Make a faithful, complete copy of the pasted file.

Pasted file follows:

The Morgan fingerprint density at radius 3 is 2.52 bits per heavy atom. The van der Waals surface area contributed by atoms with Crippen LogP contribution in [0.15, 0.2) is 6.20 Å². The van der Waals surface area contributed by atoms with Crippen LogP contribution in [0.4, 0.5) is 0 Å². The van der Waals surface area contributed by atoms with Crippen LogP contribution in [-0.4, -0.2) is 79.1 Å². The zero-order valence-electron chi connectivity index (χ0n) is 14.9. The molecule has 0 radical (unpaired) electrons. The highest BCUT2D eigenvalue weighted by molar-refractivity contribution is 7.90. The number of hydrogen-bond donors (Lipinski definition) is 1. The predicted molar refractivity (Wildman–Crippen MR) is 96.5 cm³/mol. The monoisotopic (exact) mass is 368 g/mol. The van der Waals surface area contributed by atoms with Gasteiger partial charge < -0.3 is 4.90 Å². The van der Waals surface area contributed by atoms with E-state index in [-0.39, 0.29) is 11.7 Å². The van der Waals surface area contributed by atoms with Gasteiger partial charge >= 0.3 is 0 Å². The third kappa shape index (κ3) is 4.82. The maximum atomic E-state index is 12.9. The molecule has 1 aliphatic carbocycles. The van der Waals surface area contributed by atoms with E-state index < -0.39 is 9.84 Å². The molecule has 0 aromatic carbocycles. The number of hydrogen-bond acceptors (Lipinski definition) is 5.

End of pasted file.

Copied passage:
The Morgan fingerprint density at radius 3 is 2.52 bits per heavy atom. The van der Waals surface area contributed by atoms with Crippen LogP contribution in [0.15, 0.2) is 6.20 Å². The van der Waals surface area contributed by atoms with Crippen LogP contribution in [0.4, 0.5) is 0 Å². The van der Waals surface area contributed by atoms with Crippen LogP contribution in [-0.4, -0.2) is 79.1 Å². The zero-order valence-electron chi connectivity index (χ0n) is 14.9. The molecule has 0 radical (unpaired) electrons. The highest BCUT2D eigenvalue weighted by molar-refractivity contribution is 7.90. The number of hydrogen-bond donors (Lipinski definition) is 1. The predicted molar refractivity (Wildman–Crippen MR) is 96.5 cm³/mol. The monoisotopic (exact) mass is 368 g/mol. The van der Waals surface area contributed by atoms with Gasteiger partial charge < -0.3 is 4.90 Å². The van der Waals surface area contributed by atoms with E-state index in [-0.39, 0.29) is 11.7 Å². The van der Waals surface area contributed by atoms with Gasteiger partial charge >= 0.3 is 0 Å². The third kappa shape index (κ3) is 4.82. The maximum atomic E-state index is 12.9. The molecule has 1 aliphatic carbocycles. The van der Waals surface area contributed by atoms with E-state index < -0.39 is 9.84 Å². The molecule has 0 aromatic carbocycles. The number of hydrogen-bond acceptors (Lipinski definition) is 5.